Abdominal Aortic Aneurysm
What is Abdominal Aortic Aneurysm?
An Abdominal Aortic Aneurysm (AAA) is a swelling of the aorta, the main blood vessel that leads away from the heart. When the wall of a blood vessel weakens, a balloon-like swelling called an aneurysm can develop. The abdominal aorta is the largest blood vessel in the body, leading down through the abdomen to the rest of the body. AAAs can be very serious.
What causes Abdominal Aortic Aneurysm?
Aneurysms can develop anywhere along the aorta, but they are most common in the abdomen. The following factors are commonly found to contribute to an AAA:
Inflammation – any type of inflammation that causes the wall of the aortic artery to weaken.
Hardening of the arteries (Atherosclerosis) – when fat and other substances build up on the lining of a blood vessel.
Family history - aneurysms run in families. If a first-degree relative has had an AAA, you are 12 times more likely to develop an AAA.
Age and other risk factors – (50+ for men, 60+ for women) and a history of Atherosclerosis, high blood pressure, elevated cholesterol, smoking and heart or peripheral vascular disease.
Infection - a bacterial or fungal infection in the aorta.
Trauma – for example being in a car accident.
CTD - congenital connective tissue disorders.
What are the symptoms of Abdominal Aortic Aneurysm?
Often AAAs cause no symptoms at all and are found when you’re being evaluated for another medical condition. Some aneurysms never rupture. Some grow slowly and stay quite small. Others produce the following symptoms as they get bigger:
Sudden, severe abdominal or back pain - If you have a family history of AAA and feel sudden, severe abdominal or back pain, seek immediate medical care. These symptoms may signal that you have an AAA, possibly in process of rupturing.
Deep, constant abdominal pain - If you have an enlarging AAA, you might notice a deep, constant pain in your abdomen or on the side of your abdomen. You might also feel a pulse near your belly button.
Problems with your feet and toes - In rare cases, people with an AAA may have pain, sores or discoloured skin on their feet and toes as a result of plaque or blood clots from elsewhere in the body collect in the feet and toes.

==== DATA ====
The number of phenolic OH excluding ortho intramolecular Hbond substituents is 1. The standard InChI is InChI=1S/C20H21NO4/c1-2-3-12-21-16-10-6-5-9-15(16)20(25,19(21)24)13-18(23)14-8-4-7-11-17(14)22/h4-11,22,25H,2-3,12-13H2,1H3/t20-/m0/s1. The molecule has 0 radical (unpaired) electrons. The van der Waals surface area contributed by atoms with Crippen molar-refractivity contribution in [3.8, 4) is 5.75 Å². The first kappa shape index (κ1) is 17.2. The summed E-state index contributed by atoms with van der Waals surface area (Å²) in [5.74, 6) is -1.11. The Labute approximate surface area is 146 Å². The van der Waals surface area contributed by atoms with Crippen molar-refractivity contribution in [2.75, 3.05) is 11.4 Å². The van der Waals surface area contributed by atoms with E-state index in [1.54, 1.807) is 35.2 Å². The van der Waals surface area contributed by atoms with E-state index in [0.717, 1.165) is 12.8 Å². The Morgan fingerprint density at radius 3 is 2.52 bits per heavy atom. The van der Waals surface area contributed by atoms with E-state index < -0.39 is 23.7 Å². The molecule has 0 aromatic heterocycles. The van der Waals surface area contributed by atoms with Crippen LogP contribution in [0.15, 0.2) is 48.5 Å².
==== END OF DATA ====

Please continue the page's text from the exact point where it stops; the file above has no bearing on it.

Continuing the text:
How is Abdominal Aortic Aneurysm diagnosed?
Usually AAAs cause no symptoms and are found when you’re being treated or evaluated for another medical condition. If found, a vascular surgeon can help work out the best course of action. It’s important to understand that if a large aneurysm bursts, it causes huge internal bleeding and is usually fatal. Careful monitoring is required if you have family history or have been previously diagnosed with an AAA.
An abdominal ultrasound may be used to screen and measure the size of an AAA and further diagnostic tests may be needed such as a computed tomographic angiography or CTA where an intravenous dye is used to work out the valuable information about the AAA.
How is Abdominal Aortic Aneurysm treated?
Treatment depends on the size of the aneurysm.
Small AAA (less than 5 cm in diameter)
Very low risk of rupture.
Ultrasound every 6–12 months to monitor growth and risk of rupture.
Control blood pressure through lifestyle changes (eg daily exercise, stopping smoking) and medication.
Large AAA (more than 5.0-5.5 cm in diameter)
Rapidly enlarging, causing symptoms.
A vascular surgeon may repair the AAA using a prosthetic graft through an incision in your abdomen (open surgery).
Most patients stay in the hospital 4–10 days. Recovery time may be up to 3 months.
Endovascular aneurysm repair (EVAR) is a less invasive treatment that uses two small incisions in the groin (keyhole surgery).
A tiny device is placed into the artery to reinforce the artery wall and exclude the aneurysm.
Most patients stay in the hospital 1–3 days. Recovery time is shorter than with open surgery.
How do I prevent Abdominal Aortic Aneurysm?
From healthy lifestyle choices to knowing your family history – there are many ways you can help prevent an AAA:
Know your risk – Does AAA run in your family? Share your history and help educate other first-generation relatives of their increased risk.
Look after your health – Follow a healthy, low-salt diet and stay active with regular exercise.
Quit smoking – Ask your vascular surgeon for help to quit smoking for good.
Get checked – Have your blood pressure and cholesterol checked regularly and speak to your doctor about whether control medications may help.
Talk to your doctor
If you have any concerns about Abdominal Aortic Aneurysm, speak to the team at Vascular Associates.